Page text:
By no means. However there are more than a few purists out there (the majority of them Italian) who turn their noses up at pastas made via mechanical rollers. What difference could that possibly make versus a rolling pin? Well, pasta dough is plastic and malleable. Porous wooden surfaces like pins and boards press a subtle, rough “cat’s tongue”-like texture onto it. Perfectly smooth stainless steel rollers don’t. So pasta made by machine feels different in the mouth.
Sure it’s a subtlety, but to someone who was raised on grandma’s hand-made pappardelle, a potentially important one. Some claim that there’s a functional difference between hand and machine-rolled pasta in that a slightly rough surface holds onto sauces a bit better. I speculate that what the rough, wooden board texture really signifies is a loving care and attention to detail that even the best machines can never deliver.
Personally, I can only go so far with the hand-rolled pasta thing. As you saw earlier in the week, I’m happy to roll dough for half an hour or so to make a pound of rustic tagliatelle. But for something like ravioli, where you need many, many uniform sheets, forget it. That’s where any dedication I might have to grandmotherly tradition breaks down utterly. So I whip out my own piece of modernity, a 20-year-old Italian-made pasta machine which, in Alton Brown style, I’ve bolted down to an old ironing board with brackets:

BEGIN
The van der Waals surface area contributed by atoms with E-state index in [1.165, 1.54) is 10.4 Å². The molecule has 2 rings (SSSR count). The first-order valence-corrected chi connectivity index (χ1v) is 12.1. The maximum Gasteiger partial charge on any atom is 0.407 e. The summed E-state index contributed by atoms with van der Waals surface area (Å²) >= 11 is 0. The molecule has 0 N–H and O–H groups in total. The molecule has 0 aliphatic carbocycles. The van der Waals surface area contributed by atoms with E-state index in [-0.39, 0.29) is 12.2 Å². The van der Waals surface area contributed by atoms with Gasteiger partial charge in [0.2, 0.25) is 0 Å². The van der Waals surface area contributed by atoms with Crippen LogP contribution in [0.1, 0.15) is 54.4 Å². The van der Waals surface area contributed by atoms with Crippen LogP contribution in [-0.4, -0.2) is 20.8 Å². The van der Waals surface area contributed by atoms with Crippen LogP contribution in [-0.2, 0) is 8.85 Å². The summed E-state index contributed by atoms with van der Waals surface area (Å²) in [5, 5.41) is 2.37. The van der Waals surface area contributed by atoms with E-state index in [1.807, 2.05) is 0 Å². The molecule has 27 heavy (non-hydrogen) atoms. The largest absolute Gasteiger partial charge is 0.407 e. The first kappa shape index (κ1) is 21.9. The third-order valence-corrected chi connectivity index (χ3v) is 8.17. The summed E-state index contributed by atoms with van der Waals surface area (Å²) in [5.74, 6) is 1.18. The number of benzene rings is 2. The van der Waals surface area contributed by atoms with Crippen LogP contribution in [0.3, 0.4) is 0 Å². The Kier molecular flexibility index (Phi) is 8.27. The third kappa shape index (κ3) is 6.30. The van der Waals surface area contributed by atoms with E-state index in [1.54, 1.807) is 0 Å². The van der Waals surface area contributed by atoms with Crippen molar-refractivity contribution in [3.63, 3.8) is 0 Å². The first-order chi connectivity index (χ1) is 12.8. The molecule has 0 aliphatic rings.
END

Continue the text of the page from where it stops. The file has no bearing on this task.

Actually I guess they technically call them “mending plates”, but then I don’t know much about hardware. Ironing boards being made the way they are (of metal mesh and thin foam padding), it’s easy to cut a little hole in the fabric, push a bolt through, and fasten the machine down with wing nuts and washers. It ruins a perfectly good ironing board of course, but the system holds the machine down very nicely (I’ve always hated those little “c” clamps that pasta machines come with…they always fall off), and you get a big, long dedicated surface to work on.
A pasta machine bolted to an ironing board is something of a monster as kitchen gadgets go, I’ll admit that. Something you can’t exactly tuck in a kitchen drawer. Still it stores rather well in the basement with the legs folded down, kept safe from mice inside an extra-thick contractor’s trash bag. Go ahead, call me crazy. The pasta is darn good.